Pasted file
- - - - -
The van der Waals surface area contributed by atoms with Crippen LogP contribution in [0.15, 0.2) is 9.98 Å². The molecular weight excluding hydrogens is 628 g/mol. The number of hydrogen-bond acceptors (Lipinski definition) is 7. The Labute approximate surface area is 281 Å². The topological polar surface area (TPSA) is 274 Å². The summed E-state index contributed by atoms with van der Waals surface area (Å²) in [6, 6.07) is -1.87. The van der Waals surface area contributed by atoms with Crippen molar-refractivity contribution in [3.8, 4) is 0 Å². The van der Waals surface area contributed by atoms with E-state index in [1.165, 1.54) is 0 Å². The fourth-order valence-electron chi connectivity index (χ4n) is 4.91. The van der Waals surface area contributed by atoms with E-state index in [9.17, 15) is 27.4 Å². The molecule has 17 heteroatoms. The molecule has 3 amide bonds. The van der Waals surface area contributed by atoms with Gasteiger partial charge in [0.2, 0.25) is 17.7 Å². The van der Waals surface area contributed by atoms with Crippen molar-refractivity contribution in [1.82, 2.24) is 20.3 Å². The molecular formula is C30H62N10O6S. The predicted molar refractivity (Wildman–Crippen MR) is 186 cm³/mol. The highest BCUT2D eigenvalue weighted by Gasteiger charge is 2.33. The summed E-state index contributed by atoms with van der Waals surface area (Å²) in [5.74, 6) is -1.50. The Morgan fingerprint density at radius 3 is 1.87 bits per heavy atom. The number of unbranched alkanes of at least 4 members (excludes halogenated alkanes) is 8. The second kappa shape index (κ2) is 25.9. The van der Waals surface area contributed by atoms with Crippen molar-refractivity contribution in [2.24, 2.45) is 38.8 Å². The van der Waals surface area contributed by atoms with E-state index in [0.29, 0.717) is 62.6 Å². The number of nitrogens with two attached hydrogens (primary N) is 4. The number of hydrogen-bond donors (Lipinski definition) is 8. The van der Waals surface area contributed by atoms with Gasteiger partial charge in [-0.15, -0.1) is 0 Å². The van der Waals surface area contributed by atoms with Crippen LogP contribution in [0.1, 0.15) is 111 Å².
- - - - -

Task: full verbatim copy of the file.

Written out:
The van der Waals surface area contributed by atoms with Crippen LogP contribution in [0.15, 0.2) is 9.98 Å². The molecular weight excluding hydrogens is 628 g/mol. The number of hydrogen-bond acceptors (Lipinski definition) is 7. The Labute approximate surface area is 281 Å². The topological polar surface area (TPSA) is 274 Å². The summed E-state index contributed by atoms with van der Waals surface area (Å²) in [6, 6.07) is -1.87. The van der Waals surface area contributed by atoms with Crippen molar-refractivity contribution in [3.8, 4) is 0 Å². The van der Waals surface area contributed by atoms with E-state index in [1.165, 1.54) is 0 Å². The fourth-order valence-electron chi connectivity index (χ4n) is 4.91. The van der Waals surface area contributed by atoms with E-state index in [9.17, 15) is 27.4 Å². The molecule has 17 heteroatoms. The molecule has 3 amide bonds. The van der Waals surface area contributed by atoms with Gasteiger partial charge in [0.2, 0.25) is 17.7 Å². The van der Waals surface area contributed by atoms with Crippen molar-refractivity contribution in [1.82, 2.24) is 20.3 Å². The molecular formula is C30H62N10O6S. The predicted molar refractivity (Wildman–Crippen MR) is 186 cm³/mol. The highest BCUT2D eigenvalue weighted by Gasteiger charge is 2.33. The summed E-state index contributed by atoms with van der Waals surface area (Å²) in [5.74, 6) is -1.50. The Morgan fingerprint density at radius 3 is 1.87 bits per heavy atom. The number of unbranched alkanes of at least 4 members (excludes halogenated alkanes) is 8. The second kappa shape index (κ2) is 25.9. The van der Waals surface area contributed by atoms with Crippen molar-refractivity contribution in [2.24, 2.45) is 38.8 Å². The van der Waals surface area contributed by atoms with E-state index in [0.29, 0.717) is 62.6 Å². The number of nitrogens with two attached hydrogens (primary N) is 4. The number of hydrogen-bond donors (Lipinski definition) is 8. The van der Waals surface area contributed by atoms with Gasteiger partial charge in [-0.15, -0.1) is 0 Å². The van der Waals surface area contributed by atoms with Crippen LogP contribution in [0.1, 0.15) is 111 Å².